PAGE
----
At the door, fans received not only a temperature check, but also a mask if they did not have one, and they were required to wear them throughout the show. Yellow caution tape partitioned the red velvet seats. Bathroom sinks and urinals were taped off so that patrons never got too close. Arrows on the floor guided one-way traffic. Dots indicated 6-foot distances.
Monday’s concert was the culmination of a showdown between the operators of Temple Live and Gov. Asa Hutchinson that drew national attention to Fort Smith. The McCready concert was originally scheduled for Friday, three days before the date the governor set to reopen indoor venues such as theaters, arenas and stadiums in Arkansas — and then only with audiences of 50 people or fewer.
Temple Live representatives argued that, with appropriate safety measures, they should receive the same, more lenient standards of houses of worship.
“If you can go to a church and it’s a public assembly, there is no difference,” said Mike Brown, a representative for Temple Live. “How is it OK for one group to have a public meeting, and it’s not OK for a music venue to have the same opportunity?”
State health officials argued that a concert was more dangerous because it was likelier to attract out-of-state visitors and soon issued a cease-and-desist order. When promoters refused to back down, authorities seized the Temple Live liquor license last week.
At a news conference Thursday afternoon, Beaty argued that his constitutional rights had been trampled but said he was helpless to fight.
“I guess the governor wants me to say … ‘We will move the show,’ ” he said. “Is that what you want to hear? We will move the show. I hope you’re happy.”
Apparently, the governor was. After conceding defeat, Temple Live had its liquor license returned and the seating capacity of 229 approved for the Monday night show.
The McCready concert doesn’t mean the entertainment industry will come roaring back any time soon. Audrey Fix Schaefer, a spokesman for the nascent National Independent Venue Association, said she did not know of any significant concerts planned by its 1,600 members.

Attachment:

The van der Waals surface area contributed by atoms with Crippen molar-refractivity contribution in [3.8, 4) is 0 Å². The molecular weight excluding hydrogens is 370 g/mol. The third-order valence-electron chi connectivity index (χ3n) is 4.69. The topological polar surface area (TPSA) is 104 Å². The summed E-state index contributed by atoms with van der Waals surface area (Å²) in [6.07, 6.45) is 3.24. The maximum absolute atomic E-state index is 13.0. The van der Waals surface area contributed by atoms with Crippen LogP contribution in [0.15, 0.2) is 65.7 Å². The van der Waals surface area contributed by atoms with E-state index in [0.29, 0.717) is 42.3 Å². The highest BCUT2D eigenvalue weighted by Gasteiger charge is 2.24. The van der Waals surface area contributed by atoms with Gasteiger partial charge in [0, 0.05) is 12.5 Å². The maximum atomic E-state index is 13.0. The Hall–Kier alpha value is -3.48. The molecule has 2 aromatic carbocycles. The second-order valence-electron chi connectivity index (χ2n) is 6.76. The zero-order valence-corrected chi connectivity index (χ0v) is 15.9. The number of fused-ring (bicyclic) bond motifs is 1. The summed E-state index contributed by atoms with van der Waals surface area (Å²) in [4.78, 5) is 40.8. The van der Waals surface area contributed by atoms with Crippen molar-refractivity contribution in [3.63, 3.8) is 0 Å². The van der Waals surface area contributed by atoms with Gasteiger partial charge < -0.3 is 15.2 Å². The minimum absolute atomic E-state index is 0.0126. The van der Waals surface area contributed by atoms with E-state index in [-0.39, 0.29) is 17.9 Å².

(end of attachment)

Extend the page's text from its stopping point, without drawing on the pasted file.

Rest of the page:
“There are some folks in places where they could restart shows but they don’t feel ready, because they want to make sure it’s done in a way that’s safe,” Schaefer said.
The industry generally remains fearful of its financial health because of widespread closures, bills to pay, and millions in revenue lost in refunds to customers for canceled shows.
Schaefer’s organization, formed in March, hired the white-shoe lobbying firm Akin Gump to lobby Congress for financial support. “We were the first to close,” Schaefer said, “and we will be the last to open. We have zero revenue right now.”
In Fort Smith at times on Monday night, the monitoring and safety precautions designed to comfort health officials and music fans gave the rock concert an elementary school feel.
Fans, though, said it didn’t affect their experience. “I don’t think that would discourage anybody who’s a fan of live music,” said Jake Lung, 24, of Marked Tree, Arkansas.
Lung, a McCready fan, said he drove six hours to see the show. He was like many who said that, for all the hoopla about the virus and the first concert and the hurdles it had to clear, they had come for the music, not to make any statement about reopening the entertainment industry.
“He’s a genuine sweetheart,” Randolph said of McCready, whom she said she had met at a previous show. “His voice is amazing and he has the best heart.”